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Multi-option ballot would have negated what was a horrible campaign and given people much better say

letter of the day: EU REFERENDUM

Like many other referendums, the EU poll has shown that binary voting can be inadequate and inaccurate.

The methodology is also divisive so, all but inevitably, campaigning was adversarial, and actually horrible. Secondly, while many people voted positively, lots only said what they were against.

In Germany 'constructive' votes ask those who oppose Option A to propose an alternative Option B.

A similar process in the UK would have asked those opposed to the UK being in the EU to suggest that the UK should be in the European Economic Area (EEA), perhaps, or independent of both the EU and EEA, or whatever.

So maybe a multi-option ballot would have been required.

Such positive thinking could well have been the catalyst for a more constructive debate.

And now accuracy. Well, the average age of people cannot be determined by a majority vote. Indeed, with a binary question like "Are you young or old?", the answer is bound to be wrong.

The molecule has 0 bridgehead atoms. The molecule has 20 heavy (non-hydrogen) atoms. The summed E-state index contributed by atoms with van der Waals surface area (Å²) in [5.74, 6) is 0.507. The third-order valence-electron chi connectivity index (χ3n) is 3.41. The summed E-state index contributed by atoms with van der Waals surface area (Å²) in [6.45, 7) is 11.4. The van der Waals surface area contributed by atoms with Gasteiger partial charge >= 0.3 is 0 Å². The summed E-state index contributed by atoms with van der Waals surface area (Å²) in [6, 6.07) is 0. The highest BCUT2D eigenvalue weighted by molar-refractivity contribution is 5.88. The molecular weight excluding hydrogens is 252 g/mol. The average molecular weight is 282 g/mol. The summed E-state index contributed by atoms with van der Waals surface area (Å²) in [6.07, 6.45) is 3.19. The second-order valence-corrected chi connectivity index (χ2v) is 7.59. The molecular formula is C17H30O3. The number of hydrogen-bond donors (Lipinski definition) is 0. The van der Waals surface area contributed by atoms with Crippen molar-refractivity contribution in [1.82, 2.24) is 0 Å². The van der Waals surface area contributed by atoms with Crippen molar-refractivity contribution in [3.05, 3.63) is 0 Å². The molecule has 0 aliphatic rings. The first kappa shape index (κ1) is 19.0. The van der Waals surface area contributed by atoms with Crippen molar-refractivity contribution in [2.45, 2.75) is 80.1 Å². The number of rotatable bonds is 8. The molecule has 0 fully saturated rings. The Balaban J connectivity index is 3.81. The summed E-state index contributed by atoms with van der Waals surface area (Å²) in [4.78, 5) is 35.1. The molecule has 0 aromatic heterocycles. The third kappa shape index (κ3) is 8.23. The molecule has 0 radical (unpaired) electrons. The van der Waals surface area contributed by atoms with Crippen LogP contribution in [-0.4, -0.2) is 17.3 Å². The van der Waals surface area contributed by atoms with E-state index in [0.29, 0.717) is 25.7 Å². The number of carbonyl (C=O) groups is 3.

With a 10-option choice, however - "Are you in your twenties, thirties, or whatever?" - with everyone voting positively, an accurate answer could indeed be ascertained "democratically".

A similar principle should apply when trying to determine the will of the people. The ballot paper should have included a set of options.

When New Zealand debated its electoral system in 1992 an independent commission drew up a short list - FPTP, PR-STV and three in the middle - and the resulting referendum contained five options.

So, (almost) everyone was able to vote positively and the outcome was, indeed, a much more accurate reflection of the collective will.

If the lessons of last week's events are to be learnt future referendums should be multi-option ballots, with the various options set (as in New Zealand) independently.

A second lesson would suggest that, as befits a plural society in a pluralist democracy, controversial matters in Stormont should also be subject to (preference) votes on a plurality of options.


Director, the de Borda Institute

Belfast Telegraph


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